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Media coalition files comments on restrictive Department of Defense FOIA regulations

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  1. Freedom of Information
The Reporters Committee for Freedom of the Press, joined by a national coalition of media organizations, has filed comments on…

The Reporters Committee for Freedom of the Press, joined by a national coalition of media organizations, has filed comments on proposed Department of Defense (DoD) Freedom of Information Act (FOIA) regulations. As the comments note, the press routinely relies on FOIA to gain access to government records in order to inform the public on the workings of the government and its elected officials. Ensuring agencies implement FOIA in a manner that is faithful to the spirit of the law and President Obama’s stated commitment to transparency is imperative in order for the press to perform its important role in our democracy.

The coalition includes the American Society of News Editors, the Associated Press, the Association of Alternative Newsmedia, Courthouse News Service, Dow Jones & Company, Inc., the Investigative Reporting Workshop at American University, the McClatchy Company, the National Press Club, the National Press Photographers Association, News Corp., the Seattle Times Company, and the Tribune Publishing Company.

According to the coalition comments, one of the most troubling aspects of the proposed regulations concerns how FOIA requests by members of the media are processed. The proposal specifically requires FOIA officers at the DoD to “advise PAOs [public affairs officers] of FOIA requests from news media representatives. The IDA [initial denial authority] also should inform PAOs in advance when they intend to withhold or partially withhold a record if it appears the withholding action may be a media issue.”

Requiring FOIA officers to notify public affairs officers “serves no legitimate purpose,” the coalition said. “[A]part from fee benefits and expedited processing, there is no part of FOIA that authorizes a request from a member of the news media to be treated differently from any other FOIA request. FOIA is about informing the public about what the government is up to, not informing the government about what the press is up to.”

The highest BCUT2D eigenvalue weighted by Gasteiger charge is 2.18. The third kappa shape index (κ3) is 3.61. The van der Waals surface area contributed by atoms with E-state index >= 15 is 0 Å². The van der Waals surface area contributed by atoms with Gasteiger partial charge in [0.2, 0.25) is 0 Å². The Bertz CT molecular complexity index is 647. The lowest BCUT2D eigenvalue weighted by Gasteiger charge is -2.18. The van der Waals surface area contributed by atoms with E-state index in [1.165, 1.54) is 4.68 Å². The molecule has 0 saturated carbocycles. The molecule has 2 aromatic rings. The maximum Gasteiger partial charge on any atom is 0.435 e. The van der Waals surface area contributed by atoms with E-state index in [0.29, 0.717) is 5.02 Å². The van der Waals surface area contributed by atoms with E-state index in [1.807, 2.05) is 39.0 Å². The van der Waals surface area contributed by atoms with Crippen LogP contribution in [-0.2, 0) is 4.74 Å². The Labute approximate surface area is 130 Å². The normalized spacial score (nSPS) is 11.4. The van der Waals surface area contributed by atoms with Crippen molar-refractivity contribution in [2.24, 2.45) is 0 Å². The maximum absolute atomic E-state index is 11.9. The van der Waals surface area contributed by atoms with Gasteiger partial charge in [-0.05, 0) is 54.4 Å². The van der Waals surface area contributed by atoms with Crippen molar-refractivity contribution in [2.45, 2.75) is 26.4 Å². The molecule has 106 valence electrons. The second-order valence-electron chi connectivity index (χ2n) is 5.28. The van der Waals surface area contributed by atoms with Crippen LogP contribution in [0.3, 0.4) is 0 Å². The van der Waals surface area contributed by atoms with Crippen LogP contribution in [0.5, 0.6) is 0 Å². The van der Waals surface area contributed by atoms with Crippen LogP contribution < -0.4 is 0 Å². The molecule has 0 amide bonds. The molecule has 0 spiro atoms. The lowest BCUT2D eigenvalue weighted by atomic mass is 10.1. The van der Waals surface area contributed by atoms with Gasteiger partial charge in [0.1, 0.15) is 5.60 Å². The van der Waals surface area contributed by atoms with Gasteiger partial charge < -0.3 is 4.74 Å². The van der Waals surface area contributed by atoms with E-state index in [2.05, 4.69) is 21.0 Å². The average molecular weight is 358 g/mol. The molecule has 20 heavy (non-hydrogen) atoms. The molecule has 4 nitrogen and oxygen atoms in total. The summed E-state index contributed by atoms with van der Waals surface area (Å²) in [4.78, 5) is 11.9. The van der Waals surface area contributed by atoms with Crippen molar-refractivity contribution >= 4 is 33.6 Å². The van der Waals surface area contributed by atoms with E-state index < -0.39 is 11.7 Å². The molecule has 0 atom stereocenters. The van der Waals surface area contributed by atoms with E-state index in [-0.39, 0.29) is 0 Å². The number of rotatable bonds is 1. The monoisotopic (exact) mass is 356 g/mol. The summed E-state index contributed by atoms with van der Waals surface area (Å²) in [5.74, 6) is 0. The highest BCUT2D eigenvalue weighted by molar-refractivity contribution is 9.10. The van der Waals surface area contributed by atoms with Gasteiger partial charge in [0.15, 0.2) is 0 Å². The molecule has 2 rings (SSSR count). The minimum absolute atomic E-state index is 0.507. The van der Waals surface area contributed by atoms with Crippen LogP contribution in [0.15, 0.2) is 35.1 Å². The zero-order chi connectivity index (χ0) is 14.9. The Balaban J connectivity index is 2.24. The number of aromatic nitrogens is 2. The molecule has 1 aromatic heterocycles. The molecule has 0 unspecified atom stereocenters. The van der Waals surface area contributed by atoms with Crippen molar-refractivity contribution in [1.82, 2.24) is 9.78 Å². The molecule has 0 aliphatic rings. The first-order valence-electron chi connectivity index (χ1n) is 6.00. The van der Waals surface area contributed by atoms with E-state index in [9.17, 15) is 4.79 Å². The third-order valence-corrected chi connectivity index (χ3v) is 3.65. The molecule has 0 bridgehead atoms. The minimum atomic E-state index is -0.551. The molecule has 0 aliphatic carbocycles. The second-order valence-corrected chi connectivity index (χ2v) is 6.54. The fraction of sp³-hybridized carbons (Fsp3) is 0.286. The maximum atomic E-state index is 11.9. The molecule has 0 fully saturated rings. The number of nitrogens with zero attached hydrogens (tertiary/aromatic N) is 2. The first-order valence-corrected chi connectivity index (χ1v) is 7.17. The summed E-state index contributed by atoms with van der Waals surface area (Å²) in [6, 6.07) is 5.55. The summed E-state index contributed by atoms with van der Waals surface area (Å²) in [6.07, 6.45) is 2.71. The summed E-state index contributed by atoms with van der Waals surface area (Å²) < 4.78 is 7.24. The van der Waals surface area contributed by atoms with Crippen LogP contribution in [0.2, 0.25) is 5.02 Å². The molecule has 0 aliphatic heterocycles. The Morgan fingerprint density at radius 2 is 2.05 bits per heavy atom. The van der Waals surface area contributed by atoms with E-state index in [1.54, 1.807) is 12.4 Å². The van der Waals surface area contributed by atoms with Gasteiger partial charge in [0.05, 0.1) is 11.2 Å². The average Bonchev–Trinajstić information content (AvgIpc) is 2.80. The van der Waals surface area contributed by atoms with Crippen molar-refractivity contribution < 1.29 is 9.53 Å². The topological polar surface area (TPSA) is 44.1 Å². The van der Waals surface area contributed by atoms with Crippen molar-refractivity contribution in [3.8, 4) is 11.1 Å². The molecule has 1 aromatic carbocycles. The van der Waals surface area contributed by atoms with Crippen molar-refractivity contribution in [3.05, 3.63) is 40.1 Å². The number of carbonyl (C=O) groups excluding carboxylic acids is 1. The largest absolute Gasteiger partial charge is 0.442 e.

The coalition noted that several incidents over the last few years have raised “significant concerns” about how FOIA requests related to politically sensitive topics are processed. For example, in 2010 it was discovered that the Department of Homeland Security (DHS) was sending certain FOIA requests to senior political advisors for special scrutiny. FOIA officers were asked to provide, among other information, whether the requester was a reporter. The DHS stopped the practice after inquiries were made by the Associated Press, but the episode illustrates how important it is for an agency’s FOIA regulations and procedures to respect the right of all persons to have access to information from the government without discrimination. The coalition requested that the provision of the proposed regulations giving special notice to FOIA requests from the media be deleted in its entirety.

Other portions of the coalition’s comments focused on ensuring members of the news media are entitled to expedited processing of FOIA requests that concern information that is urgently needed by the public. The comments requested that the regulations be modified to ensure that a wider range of information, including historic records, would be eligible for expedited processing.

Finally, the coalition commented on various provisions of the proposed rule relating to fees. Specifically, the comments argued that various sections needed to be changed or clarified to ensure fee benefits are awarded to media organizations that provide their services to the public for free and to freelance journalists.

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